Whenever Tunisia is mooted as a possible vacation option, most people in the UK immediately assume that it involves jumping on an airplane.
Of course, if you were to study most people who make this trip, this is very true. It doesn’t have to be like this, though.
If you are not against the concept of planning, this is a trip that you can complete in around 48 hours. It will involve starting from London St Pancras Train Station, and taking a combination of the Eurostar, TGV high-speed train and a ferry.
If you think this might be something that appeals to you, let’s take a look at just how this can be planned.
Traveling from London to Tunis
Let’s firstly start with the London to Tunis option.
Your first day of travel will involve taking the Eurostar, from St Pancras, to Marseille. This isn’t a direct trip and if you were to depart at 12:58, and change at Lille to jump on the TGV, you would arrive in Marseille at 20:46. It’s worth mentioning that there is a 32 minute layover in Lille Europe, so there is plenty of time to make the necessary connection. If you really want to see Paris you can also go via this route, but for the purposes of efficiency the Lille option is by far and away the easiest.
It’s also worth mentioning that this is anything-but a boring trip. It’s scenic, to say the least, as you’ll bypass acres of countryside including the Rhône Valley and even glimpses of Marseille harbour.
When you arrive in Marseille, that’s it for the day. Check into a hotel and prepare for your third day of travel.
This third day involves a ferry from Marseille to Tunis. Generally, although times can change, these ferries will depart in the morning at morning or lunchtime. It’s a long trip, and by the time you arrive you will have reached your third day of travel.
We should point out that this is a decent trip, run by either the French Corsica Linea or the Tunisian CTN. Both are very reputable and whilst on-board you will have access to all of the standard facilities like bars, restaurants, cinemas and of course your own cabin. You should also make extra effort to stay on the deck as the ship sets sail – with the views of Marseille being second to none. Likewise, as the ship pulls into Tunis, make sure you cast your eye on the ruins of Carthage which are on view and look utterly amazing.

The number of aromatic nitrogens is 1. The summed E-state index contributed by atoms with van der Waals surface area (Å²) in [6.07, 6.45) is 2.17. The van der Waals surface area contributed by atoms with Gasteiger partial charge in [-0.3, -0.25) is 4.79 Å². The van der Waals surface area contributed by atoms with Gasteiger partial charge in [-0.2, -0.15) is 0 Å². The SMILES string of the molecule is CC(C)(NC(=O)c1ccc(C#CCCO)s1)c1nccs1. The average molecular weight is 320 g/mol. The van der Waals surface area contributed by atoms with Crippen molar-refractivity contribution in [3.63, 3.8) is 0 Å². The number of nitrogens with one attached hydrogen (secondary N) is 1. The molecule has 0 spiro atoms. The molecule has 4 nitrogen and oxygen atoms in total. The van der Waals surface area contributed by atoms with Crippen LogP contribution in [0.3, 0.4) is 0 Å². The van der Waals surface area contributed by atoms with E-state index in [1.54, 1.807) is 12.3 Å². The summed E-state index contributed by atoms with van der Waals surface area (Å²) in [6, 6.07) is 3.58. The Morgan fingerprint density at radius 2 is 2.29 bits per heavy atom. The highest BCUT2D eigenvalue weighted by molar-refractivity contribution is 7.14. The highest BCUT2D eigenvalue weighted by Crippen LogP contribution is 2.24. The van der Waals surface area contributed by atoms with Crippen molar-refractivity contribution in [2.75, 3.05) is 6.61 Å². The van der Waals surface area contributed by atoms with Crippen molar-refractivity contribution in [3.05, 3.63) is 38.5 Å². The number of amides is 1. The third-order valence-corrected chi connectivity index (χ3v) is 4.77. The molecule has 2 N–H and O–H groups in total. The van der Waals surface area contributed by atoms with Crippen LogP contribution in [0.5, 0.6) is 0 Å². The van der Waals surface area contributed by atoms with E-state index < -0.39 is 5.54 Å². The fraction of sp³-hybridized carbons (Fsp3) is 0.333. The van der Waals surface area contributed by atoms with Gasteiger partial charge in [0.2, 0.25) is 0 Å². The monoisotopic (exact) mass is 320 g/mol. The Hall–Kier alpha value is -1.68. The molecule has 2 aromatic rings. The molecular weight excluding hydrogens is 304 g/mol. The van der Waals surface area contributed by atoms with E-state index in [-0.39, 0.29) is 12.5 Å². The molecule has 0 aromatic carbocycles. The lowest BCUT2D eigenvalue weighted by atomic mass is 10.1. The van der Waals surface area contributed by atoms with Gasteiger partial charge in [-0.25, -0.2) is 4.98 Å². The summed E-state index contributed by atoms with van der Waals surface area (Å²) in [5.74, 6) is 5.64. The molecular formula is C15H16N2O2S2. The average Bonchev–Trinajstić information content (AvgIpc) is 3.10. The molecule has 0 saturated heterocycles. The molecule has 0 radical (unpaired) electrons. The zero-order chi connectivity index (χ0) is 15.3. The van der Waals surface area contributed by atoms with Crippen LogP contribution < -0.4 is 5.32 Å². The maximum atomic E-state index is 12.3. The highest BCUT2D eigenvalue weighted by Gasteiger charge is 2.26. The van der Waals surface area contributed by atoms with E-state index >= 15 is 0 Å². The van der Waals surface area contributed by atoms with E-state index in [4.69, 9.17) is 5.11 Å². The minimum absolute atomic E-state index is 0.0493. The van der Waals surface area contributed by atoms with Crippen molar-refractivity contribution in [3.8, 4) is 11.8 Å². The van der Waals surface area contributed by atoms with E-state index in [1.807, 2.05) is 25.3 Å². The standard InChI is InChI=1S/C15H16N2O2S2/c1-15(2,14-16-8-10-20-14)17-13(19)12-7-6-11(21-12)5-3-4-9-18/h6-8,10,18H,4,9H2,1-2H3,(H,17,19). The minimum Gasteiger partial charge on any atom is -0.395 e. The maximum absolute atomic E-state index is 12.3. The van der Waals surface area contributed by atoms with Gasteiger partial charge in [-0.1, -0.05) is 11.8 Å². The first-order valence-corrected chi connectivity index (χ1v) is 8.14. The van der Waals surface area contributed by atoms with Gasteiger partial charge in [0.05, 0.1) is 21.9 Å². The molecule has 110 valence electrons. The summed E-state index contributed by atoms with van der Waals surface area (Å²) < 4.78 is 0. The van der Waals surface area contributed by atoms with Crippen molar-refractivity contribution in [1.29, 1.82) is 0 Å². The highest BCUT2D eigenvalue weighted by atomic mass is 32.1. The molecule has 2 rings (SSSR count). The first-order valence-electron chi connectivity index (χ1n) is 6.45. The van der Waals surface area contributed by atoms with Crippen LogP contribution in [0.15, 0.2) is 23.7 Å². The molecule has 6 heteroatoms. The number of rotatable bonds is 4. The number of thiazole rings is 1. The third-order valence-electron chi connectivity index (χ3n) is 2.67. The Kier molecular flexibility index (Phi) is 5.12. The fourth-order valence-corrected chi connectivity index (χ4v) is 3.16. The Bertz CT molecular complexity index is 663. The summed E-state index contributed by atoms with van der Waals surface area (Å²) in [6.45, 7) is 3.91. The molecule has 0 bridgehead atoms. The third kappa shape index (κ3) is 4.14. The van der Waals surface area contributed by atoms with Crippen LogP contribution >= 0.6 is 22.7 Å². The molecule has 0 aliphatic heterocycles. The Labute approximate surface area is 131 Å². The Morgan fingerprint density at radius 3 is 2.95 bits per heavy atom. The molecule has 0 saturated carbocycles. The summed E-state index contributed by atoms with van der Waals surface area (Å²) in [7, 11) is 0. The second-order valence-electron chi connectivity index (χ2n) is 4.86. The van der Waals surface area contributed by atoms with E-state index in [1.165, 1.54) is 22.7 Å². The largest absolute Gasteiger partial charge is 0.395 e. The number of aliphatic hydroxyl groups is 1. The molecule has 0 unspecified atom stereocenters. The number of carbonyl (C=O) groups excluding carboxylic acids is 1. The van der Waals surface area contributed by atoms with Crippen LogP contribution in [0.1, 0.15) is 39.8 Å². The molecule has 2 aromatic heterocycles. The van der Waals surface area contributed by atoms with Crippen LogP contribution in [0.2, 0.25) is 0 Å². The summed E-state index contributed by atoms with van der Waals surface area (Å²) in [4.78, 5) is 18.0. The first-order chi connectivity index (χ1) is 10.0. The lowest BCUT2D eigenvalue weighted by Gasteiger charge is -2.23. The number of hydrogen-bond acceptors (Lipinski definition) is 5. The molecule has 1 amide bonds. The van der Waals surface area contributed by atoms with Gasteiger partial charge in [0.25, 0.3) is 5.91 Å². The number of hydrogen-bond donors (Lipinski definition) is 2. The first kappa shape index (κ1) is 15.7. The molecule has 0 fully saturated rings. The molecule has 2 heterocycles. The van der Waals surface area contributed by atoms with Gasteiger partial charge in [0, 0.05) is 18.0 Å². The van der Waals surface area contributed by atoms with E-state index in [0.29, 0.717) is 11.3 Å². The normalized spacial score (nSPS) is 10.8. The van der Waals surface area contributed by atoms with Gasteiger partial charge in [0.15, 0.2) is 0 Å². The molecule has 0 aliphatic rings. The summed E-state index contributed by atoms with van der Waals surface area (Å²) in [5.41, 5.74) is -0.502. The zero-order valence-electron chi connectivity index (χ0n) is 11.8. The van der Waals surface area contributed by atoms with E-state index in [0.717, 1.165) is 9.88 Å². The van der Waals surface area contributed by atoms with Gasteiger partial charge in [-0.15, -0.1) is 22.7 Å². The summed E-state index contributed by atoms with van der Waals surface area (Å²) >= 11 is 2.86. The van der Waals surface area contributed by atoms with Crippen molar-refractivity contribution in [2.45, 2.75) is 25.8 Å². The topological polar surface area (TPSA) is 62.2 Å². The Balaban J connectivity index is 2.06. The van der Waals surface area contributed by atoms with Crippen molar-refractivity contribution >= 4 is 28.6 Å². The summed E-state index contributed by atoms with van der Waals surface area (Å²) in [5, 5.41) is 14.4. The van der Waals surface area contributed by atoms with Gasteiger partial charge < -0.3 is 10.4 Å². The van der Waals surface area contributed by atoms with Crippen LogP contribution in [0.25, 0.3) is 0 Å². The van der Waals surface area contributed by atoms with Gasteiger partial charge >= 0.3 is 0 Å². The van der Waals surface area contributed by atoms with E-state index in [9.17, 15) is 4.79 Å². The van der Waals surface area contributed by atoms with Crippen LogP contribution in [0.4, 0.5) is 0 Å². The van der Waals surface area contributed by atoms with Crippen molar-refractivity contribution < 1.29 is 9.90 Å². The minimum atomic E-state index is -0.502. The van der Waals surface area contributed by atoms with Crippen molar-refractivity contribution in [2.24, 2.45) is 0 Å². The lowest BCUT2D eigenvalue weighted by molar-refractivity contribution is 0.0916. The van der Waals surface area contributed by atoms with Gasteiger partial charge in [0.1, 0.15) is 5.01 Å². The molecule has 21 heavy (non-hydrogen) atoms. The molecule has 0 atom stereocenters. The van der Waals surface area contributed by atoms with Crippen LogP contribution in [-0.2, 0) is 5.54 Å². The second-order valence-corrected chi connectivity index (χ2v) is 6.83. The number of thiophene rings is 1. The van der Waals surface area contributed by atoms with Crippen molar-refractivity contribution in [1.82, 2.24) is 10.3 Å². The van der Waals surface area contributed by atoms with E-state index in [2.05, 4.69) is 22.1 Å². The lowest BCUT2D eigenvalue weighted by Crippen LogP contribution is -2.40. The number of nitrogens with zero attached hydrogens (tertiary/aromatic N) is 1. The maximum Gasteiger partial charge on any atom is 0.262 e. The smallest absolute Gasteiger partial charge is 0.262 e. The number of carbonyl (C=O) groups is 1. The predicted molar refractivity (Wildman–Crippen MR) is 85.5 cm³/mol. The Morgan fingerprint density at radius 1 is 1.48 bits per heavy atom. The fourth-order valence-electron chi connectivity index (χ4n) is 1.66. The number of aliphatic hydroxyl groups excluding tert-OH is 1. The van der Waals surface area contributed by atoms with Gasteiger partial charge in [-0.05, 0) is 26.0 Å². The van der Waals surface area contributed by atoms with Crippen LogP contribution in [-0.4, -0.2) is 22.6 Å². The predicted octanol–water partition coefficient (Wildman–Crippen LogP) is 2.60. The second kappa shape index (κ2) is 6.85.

When you do arrive, on day three, the ferry terminal is several miles out from Tunis city centre. You can pay up to 15 dinars for a taxi to take you there, or there is La Goulette station a short walk away which can take you there. With the latter, this takes around fifteen minutes and is naturally a lot cheaper.
From this point, the country is your oyster. Either decide to stay in Tunis or venture out to Sousse, Sfax, Monastir or any city of your choice using the country’s vast train network.
Travelling back from Tunis to London
The route for the way back is very similar, but because of the ferry connection it can take a day less.
It means that you will sail from Tunis to Marseille using the same ferries that we spoke about earlier. Again, it will be a morning or lunchtime departure, and won’t arrive in Marseille until the following morning. You can also have all of the modern comforts that were mentioned in the last section.
When you arrive in Marseille, it’s all about getting the train back to London. If you are planning this a long time in advance, try and allow for a three-hour connection in Marseille to account for all eventualities. You’ll again be changing in Lille, although you also have the option of changing in Paris again if you want a slightly different (but longer) route back.
How much does it all cost?
Like anything related to travel, it’s impossible to pinpoint exact figures for the purposes of this. However, to give a rough guideline, you should expect to pay around £120 return for the Eurostar element of the journey and the TGV high-speed train. It should go without saying that this is the base price for this, and you can only expect to pay this if you book in advance.
In relation for the Marseille to Tunis element of the journey, this will cost a minimum of £281 return. This does include the cost of a bed in a 4-berth cabin and if you are desperate to save money, you could take the daring option of attempting to do it without this sleeping option
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